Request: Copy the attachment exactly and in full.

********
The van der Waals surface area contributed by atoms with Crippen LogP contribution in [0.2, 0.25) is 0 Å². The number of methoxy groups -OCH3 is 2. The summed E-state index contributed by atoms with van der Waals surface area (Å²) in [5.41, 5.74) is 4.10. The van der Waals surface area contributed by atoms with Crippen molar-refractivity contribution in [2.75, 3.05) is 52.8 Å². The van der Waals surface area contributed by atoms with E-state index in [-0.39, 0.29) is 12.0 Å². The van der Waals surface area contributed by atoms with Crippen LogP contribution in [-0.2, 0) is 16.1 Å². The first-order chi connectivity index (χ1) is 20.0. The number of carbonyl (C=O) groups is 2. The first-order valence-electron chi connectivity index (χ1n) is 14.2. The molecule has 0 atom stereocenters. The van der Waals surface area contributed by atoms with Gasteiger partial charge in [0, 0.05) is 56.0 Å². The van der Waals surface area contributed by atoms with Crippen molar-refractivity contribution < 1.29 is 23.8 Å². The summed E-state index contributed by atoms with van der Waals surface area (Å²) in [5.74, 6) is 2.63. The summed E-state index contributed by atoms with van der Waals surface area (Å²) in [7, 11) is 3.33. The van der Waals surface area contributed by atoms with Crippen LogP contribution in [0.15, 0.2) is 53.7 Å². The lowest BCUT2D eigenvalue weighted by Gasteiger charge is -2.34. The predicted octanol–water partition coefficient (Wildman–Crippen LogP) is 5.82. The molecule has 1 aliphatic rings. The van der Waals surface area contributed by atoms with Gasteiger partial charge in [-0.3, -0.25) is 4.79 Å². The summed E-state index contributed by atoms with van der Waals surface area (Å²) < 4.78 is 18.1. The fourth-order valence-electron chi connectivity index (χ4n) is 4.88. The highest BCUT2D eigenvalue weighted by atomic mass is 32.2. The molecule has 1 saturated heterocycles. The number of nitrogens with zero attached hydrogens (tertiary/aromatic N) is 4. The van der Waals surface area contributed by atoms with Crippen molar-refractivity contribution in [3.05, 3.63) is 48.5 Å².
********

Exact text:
The van der Waals surface area contributed by atoms with Crippen LogP contribution in [0.2, 0.25) is 0 Å². The number of methoxy groups -OCH3 is 2. The summed E-state index contributed by atoms with van der Waals surface area (Å²) in [5.41, 5.74) is 4.10. The van der Waals surface area contributed by atoms with Crippen molar-refractivity contribution in [2.75, 3.05) is 52.8 Å². The van der Waals surface area contributed by atoms with E-state index in [-0.39, 0.29) is 12.0 Å². The van der Waals surface area contributed by atoms with Crippen LogP contribution in [-0.2, 0) is 16.1 Å². The first-order chi connectivity index (χ1) is 20.0. The number of carbonyl (C=O) groups is 2. The first-order valence-electron chi connectivity index (χ1n) is 14.2. The molecule has 0 atom stereocenters. The van der Waals surface area contributed by atoms with Gasteiger partial charge in [0, 0.05) is 56.0 Å². The van der Waals surface area contributed by atoms with Crippen molar-refractivity contribution < 1.29 is 23.8 Å². The summed E-state index contributed by atoms with van der Waals surface area (Å²) in [5.74, 6) is 2.63. The summed E-state index contributed by atoms with van der Waals surface area (Å²) in [7, 11) is 3.33. The van der Waals surface area contributed by atoms with Crippen LogP contribution in [0.15, 0.2) is 53.7 Å². The lowest BCUT2D eigenvalue weighted by Gasteiger charge is -2.34. The predicted octanol–water partition coefficient (Wildman–Crippen LogP) is 5.82. The molecule has 1 aliphatic rings. The van der Waals surface area contributed by atoms with Gasteiger partial charge in [-0.3, -0.25) is 4.79 Å². The summed E-state index contributed by atoms with van der Waals surface area (Å²) < 4.78 is 18.1. The fourth-order valence-electron chi connectivity index (χ4n) is 4.88. The highest BCUT2D eigenvalue weighted by atomic mass is 32.2. The molecule has 1 saturated heterocycles. The number of nitrogens with zero attached hydrogens (tertiary/aromatic N) is 4. The van der Waals surface area contributed by atoms with Crippen molar-refractivity contribution in [3.05, 3.63) is 48.5 Å².